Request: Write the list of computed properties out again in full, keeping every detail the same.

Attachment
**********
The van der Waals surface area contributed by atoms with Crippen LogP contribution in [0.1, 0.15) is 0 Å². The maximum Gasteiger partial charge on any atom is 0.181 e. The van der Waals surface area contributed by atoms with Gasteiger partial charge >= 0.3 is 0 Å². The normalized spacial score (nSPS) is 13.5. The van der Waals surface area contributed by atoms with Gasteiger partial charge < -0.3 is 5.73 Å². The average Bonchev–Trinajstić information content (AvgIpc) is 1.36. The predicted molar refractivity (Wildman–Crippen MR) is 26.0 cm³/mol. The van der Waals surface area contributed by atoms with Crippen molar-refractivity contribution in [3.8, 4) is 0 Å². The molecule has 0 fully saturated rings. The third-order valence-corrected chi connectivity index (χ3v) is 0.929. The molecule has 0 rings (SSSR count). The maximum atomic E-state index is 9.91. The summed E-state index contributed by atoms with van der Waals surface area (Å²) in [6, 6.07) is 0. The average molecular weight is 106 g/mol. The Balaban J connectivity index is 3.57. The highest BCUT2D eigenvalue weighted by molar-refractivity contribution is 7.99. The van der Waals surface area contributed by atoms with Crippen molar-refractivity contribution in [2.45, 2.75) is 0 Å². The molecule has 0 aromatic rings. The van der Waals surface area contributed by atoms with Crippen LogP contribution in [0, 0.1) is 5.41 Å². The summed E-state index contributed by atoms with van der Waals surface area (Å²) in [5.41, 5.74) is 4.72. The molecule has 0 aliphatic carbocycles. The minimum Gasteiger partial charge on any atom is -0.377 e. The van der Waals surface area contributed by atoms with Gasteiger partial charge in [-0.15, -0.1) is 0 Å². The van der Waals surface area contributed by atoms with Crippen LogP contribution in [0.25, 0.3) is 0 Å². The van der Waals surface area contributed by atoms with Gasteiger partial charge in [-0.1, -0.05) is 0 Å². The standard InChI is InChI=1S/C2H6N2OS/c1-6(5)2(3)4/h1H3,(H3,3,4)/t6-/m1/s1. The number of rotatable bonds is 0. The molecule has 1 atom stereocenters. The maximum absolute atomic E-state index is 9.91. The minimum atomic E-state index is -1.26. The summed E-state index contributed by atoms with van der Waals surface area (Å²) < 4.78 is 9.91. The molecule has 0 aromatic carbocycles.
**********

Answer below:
The van der Waals surface area contributed by atoms with Crippen LogP contribution in [0.1, 0.15) is 0 Å². The maximum Gasteiger partial charge on any atom is 0.181 e. The van der Waals surface area contributed by atoms with Gasteiger partial charge >= 0.3 is 0 Å². The normalized spacial score (nSPS) is 13.5. The van der Waals surface area contributed by atoms with Gasteiger partial charge < -0.3 is 5.73 Å². The average Bonchev–Trinajstić information content (AvgIpc) is 1.36. The predicted molar refractivity (Wildman–Crippen MR) is 26.0 cm³/mol. The van der Waals surface area contributed by atoms with Crippen molar-refractivity contribution in [3.8, 4) is 0 Å². The molecule has 0 fully saturated rings. The third-order valence-corrected chi connectivity index (χ3v) is 0.929. The molecule has 0 rings (SSSR count). The maximum atomic E-state index is 9.91. The summed E-state index contributed by atoms with van der Waals surface area (Å²) in [6, 6.07) is 0. The average molecular weight is 106 g/mol. The Balaban J connectivity index is 3.57. The highest BCUT2D eigenvalue weighted by molar-refractivity contribution is 7.99. The van der Waals surface area contributed by atoms with Crippen molar-refractivity contribution in [2.45, 2.75) is 0 Å². The molecule has 0 aromatic rings. The van der Waals surface area contributed by atoms with Crippen LogP contribution in [0, 0.1) is 5.41 Å². The summed E-state index contributed by atoms with van der Waals surface area (Å²) in [5.41, 5.74) is 4.72. The molecule has 0 aliphatic carbocycles. The minimum Gasteiger partial charge on any atom is -0.377 e. The van der Waals surface area contributed by atoms with Gasteiger partial charge in [-0.15, -0.1) is 0 Å². The van der Waals surface area contributed by atoms with Crippen LogP contribution in [0.25, 0.3) is 0 Å². The van der Waals surface area contributed by atoms with Gasteiger partial charge in [-0.1, -0.05) is 0 Å². The standard InChI is InChI=1S/C2H6N2OS/c1-6(5)2(3)4/h1H3,(H3,3,4)/t6-/m1/s1. The number of rotatable bonds is 0. The molecule has 1 atom stereocenters. The maximum absolute atomic E-state index is 9.91. The minimum atomic E-state index is -1.26. The summed E-state index contributed by atoms with van der Waals surface area (Å²) < 4.78 is 9.91. The molecule has 0 aromatic carbocycles.